VATICAN CITY — After a military coup and the detention of top government leaders in Myanmar, the auxiliary bishop of Yangon, the nation’s largest city and former capital, called for prayers, caution and stocking up on provisions for the people. “We must live in a spirit of vigilance and prayer,” Auxiliary Bishop John Saw Yaw Han of Yangon told Fides, the news agency of the Congregation for the Evangelization of Peoples. Concerned that the situation could become critical, Bishop Saw Yaw Han also called on the Church to “provide food reserves to avoid shortages,” Fides reported Feb. 1. The military in Myanmar staged a coup Feb. 1 and detained top political leaders, including Nobel laureate Aung San Suu Kyi and President Win Myint, according to the Associated Press. The military declared a state of emergency and said Gen. Min Aung Hlaing would be in charge of the country for one year because the government had not acted on the military’s claims of fraud in November’s elections and because it allowed for an election despite the COVID-19 pandemic, reported AP.
Pope adds Martha, Mary and Lazarus, Church doctors to universal calendar
VATICAN CITY — Recognizing their welcome of and witness to Christ, Pope Francis has approved changing the liturgical feast of St. Martha to include her sister and brother, Mary and Lazarus, on the Church’s universal calendar of feast days. The names of Mary and Lazarus will be added to the July 29 feast on the General Roman Calendar, the universal schedule of holy days and feast days for the Latin rite of the Catholic Church. The Vatican Feb. 2 published the Congregation for Divine Worship and the Sacraments’ decree ordering the change in calendars. Signed by Cardinal Robert Sarah, the congregation’s prefect, the decree said Pope Francis approved the memorial for Martha, Mary and Lazarus after “considering the important evangelical witness they offered in welcoming the Lord Jesus into their home, in listening to Him attentively, (and) in believing that He is the resurrection and the life,” it said.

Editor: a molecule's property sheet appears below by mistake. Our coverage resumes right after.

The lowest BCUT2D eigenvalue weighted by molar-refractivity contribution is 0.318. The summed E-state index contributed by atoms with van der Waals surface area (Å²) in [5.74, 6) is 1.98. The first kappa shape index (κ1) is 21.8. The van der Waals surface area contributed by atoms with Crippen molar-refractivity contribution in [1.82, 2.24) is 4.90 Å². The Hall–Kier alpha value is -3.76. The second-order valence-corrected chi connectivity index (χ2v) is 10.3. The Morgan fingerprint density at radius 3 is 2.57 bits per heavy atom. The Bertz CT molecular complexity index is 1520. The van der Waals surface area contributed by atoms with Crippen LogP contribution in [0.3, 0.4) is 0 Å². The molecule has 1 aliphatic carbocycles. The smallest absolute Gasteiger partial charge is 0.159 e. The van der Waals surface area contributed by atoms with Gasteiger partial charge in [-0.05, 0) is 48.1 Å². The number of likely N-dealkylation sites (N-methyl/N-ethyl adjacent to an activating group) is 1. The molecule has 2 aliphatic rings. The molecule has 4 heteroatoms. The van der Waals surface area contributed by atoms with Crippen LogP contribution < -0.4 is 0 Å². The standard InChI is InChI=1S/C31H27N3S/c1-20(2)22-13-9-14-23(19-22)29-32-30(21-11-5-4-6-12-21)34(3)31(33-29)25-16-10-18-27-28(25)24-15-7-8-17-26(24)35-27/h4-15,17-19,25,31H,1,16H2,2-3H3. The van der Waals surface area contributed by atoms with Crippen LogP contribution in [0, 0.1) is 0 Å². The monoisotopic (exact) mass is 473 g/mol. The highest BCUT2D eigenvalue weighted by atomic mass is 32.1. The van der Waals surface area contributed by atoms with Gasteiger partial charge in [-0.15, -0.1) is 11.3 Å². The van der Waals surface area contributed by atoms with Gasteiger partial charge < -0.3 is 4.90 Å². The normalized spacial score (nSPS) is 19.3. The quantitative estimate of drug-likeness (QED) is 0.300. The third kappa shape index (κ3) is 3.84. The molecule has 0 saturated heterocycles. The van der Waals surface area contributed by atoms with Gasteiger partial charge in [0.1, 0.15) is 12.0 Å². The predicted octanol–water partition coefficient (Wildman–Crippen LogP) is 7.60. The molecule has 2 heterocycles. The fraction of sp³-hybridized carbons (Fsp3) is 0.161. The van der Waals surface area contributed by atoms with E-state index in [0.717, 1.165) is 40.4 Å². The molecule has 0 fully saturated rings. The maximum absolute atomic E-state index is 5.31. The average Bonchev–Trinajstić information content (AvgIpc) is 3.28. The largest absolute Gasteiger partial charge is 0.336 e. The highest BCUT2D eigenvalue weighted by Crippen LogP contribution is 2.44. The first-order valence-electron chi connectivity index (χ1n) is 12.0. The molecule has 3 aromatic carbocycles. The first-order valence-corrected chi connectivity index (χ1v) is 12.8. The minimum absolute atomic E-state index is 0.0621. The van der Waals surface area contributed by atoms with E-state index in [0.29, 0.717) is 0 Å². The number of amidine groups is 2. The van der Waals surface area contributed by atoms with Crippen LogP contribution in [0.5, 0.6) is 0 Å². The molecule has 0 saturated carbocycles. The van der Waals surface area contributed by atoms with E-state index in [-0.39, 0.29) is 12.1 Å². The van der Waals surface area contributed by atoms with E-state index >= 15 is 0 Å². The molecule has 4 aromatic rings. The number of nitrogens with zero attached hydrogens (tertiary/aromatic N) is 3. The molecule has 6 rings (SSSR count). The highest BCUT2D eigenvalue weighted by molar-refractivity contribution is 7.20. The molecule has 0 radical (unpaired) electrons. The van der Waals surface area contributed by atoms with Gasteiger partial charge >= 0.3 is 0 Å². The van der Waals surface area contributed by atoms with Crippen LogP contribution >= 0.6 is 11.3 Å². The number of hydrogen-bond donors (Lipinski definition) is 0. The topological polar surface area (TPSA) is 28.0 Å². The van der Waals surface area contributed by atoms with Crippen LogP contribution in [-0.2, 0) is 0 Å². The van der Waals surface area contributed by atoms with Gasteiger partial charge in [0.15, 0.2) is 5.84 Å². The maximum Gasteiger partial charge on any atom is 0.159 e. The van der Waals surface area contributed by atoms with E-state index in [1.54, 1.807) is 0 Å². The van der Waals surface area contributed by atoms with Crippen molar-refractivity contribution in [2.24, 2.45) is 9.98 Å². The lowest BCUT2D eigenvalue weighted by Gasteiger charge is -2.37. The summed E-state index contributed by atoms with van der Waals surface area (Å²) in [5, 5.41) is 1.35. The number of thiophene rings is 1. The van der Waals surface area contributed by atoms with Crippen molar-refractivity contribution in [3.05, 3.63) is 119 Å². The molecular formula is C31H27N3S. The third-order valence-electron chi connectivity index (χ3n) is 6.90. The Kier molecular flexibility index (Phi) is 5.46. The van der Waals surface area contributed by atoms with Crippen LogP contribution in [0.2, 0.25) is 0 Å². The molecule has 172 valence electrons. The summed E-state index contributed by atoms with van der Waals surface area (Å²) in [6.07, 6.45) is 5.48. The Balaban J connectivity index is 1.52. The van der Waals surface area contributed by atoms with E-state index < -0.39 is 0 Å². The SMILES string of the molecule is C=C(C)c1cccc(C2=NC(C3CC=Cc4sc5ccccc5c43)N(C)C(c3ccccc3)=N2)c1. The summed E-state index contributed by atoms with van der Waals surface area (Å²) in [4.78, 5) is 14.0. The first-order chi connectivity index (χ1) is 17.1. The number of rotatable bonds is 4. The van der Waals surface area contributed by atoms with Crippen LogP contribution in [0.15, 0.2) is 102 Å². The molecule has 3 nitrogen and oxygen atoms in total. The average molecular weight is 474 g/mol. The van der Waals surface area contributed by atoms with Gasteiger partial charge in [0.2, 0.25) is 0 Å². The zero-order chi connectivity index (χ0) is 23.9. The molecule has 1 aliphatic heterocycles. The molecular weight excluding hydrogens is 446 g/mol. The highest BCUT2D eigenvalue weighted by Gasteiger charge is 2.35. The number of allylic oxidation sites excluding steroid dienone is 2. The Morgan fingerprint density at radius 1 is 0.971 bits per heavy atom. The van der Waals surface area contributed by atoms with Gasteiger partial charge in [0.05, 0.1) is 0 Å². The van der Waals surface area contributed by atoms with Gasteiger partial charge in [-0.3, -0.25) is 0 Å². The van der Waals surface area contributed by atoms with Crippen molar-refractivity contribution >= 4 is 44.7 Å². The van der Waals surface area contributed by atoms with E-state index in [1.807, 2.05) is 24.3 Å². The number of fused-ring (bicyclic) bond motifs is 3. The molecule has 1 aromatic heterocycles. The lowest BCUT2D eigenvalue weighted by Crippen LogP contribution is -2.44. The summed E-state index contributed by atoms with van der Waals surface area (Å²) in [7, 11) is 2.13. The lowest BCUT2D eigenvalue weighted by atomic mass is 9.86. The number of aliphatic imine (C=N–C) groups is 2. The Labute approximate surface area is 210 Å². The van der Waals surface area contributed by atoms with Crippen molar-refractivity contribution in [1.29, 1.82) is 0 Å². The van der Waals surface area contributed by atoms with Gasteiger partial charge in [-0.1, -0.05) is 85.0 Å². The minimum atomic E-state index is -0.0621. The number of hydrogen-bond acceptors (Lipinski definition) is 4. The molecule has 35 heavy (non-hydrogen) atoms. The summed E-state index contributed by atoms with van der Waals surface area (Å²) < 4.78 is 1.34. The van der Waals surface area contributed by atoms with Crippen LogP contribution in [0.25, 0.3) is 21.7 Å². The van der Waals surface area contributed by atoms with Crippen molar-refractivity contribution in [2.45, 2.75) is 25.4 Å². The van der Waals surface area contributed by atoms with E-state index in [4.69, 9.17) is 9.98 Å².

World Day of Grandparents and the Elderly
VATICAN CITY — Pope Francis announced the establishment of a World Day of Grandparents and the Elderly as a reminder of the important role they play as a link between generations. During his Sunday Angelus address Jan. 31, the pope said the day will be celebrated every year on the fourth Sunday of July to coincide with the feast of Sts. Joachim and Anne, Jesus’ grandparents. The first celebration of this day will be July 25. “It is important for grandparents to meet their grandchildren and for grandchildren to meet their grandparents because — as the prophet Joel says — grandparents, before their grandchildren, will dream and have great desires, and young people — taking strength from their grandparents — will go forward and prophesy,” he said.
Beatification for Venezuela’s ‘doctor of the poor’ set for April
VATICAN CITY — The Archdiocese of Caracas announced that Jose Gregorio Hernandez, known affectionately as the “doctor of the poor,” will be beatified in April. In a video posted to the archdiocese’s Twitter account Jan. 24, Father Honegger Molina, spokesman for the archdiocese, said Hernandez will be beatified “at the end of April this year” and that the event will be a symbol of encouragement for the people of Venezuela. “This year, Venezuela opens the door of hope and joy with the example of Jose Gregorio Hernandez,” he said. Born in 1864 in the Andean village of Isnotu, about 460 miles west of Caracas, Hernandez studied medicine in Venezuela and at the famed Pasteur Institute in Paris. Upon his return to Venezuela, he practiced medicine and would often visit sick patients without asking for payment for his services. His generosity led to locals calling him “the doctor of the poor.”
— Catholic News Service